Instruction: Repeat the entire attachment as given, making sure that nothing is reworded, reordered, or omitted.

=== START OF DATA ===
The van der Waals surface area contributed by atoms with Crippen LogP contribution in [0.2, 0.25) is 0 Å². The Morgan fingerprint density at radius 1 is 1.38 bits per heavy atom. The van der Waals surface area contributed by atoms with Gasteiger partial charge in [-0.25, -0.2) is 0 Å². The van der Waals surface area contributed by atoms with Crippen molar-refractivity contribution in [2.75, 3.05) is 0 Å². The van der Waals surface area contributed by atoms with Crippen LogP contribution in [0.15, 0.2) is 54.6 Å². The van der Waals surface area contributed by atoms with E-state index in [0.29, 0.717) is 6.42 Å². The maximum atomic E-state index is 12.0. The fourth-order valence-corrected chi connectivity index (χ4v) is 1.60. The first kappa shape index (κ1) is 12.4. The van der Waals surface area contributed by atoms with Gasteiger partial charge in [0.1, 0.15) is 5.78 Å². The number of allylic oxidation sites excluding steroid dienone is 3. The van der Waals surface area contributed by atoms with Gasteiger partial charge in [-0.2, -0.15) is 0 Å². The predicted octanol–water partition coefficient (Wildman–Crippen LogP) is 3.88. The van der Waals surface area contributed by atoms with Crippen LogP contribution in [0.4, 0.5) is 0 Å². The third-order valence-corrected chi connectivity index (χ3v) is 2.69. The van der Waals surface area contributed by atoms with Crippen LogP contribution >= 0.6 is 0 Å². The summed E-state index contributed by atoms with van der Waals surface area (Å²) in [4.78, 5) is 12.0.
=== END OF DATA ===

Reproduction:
The van der Waals surface area contributed by atoms with Crippen LogP contribution in [0.2, 0.25) is 0 Å². The Morgan fingerprint density at radius 1 is 1.38 bits per heavy atom. The van der Waals surface area contributed by atoms with Gasteiger partial charge in [-0.25, -0.2) is 0 Å². The van der Waals surface area contributed by atoms with Crippen molar-refractivity contribution in [2.75, 3.05) is 0 Å². The van der Waals surface area contributed by atoms with Crippen LogP contribution in [0.15, 0.2) is 54.6 Å². The van der Waals surface area contributed by atoms with E-state index in [0.29, 0.717) is 6.42 Å². The maximum atomic E-state index is 12.0. The fourth-order valence-corrected chi connectivity index (χ4v) is 1.60. The first kappa shape index (κ1) is 12.4. The van der Waals surface area contributed by atoms with Gasteiger partial charge in [0.1, 0.15) is 5.78 Å². The number of allylic oxidation sites excluding steroid dienone is 3. The van der Waals surface area contributed by atoms with Gasteiger partial charge in [-0.2, -0.15) is 0 Å². The predicted octanol–water partition coefficient (Wildman–Crippen LogP) is 3.88. The van der Waals surface area contributed by atoms with Crippen LogP contribution in [0.4, 0.5) is 0 Å². The third-order valence-corrected chi connectivity index (χ3v) is 2.69. The van der Waals surface area contributed by atoms with Crippen LogP contribution >= 0.6 is 0 Å². The summed E-state index contributed by atoms with van der Waals surface area (Å²) in [4.78, 5) is 12.0.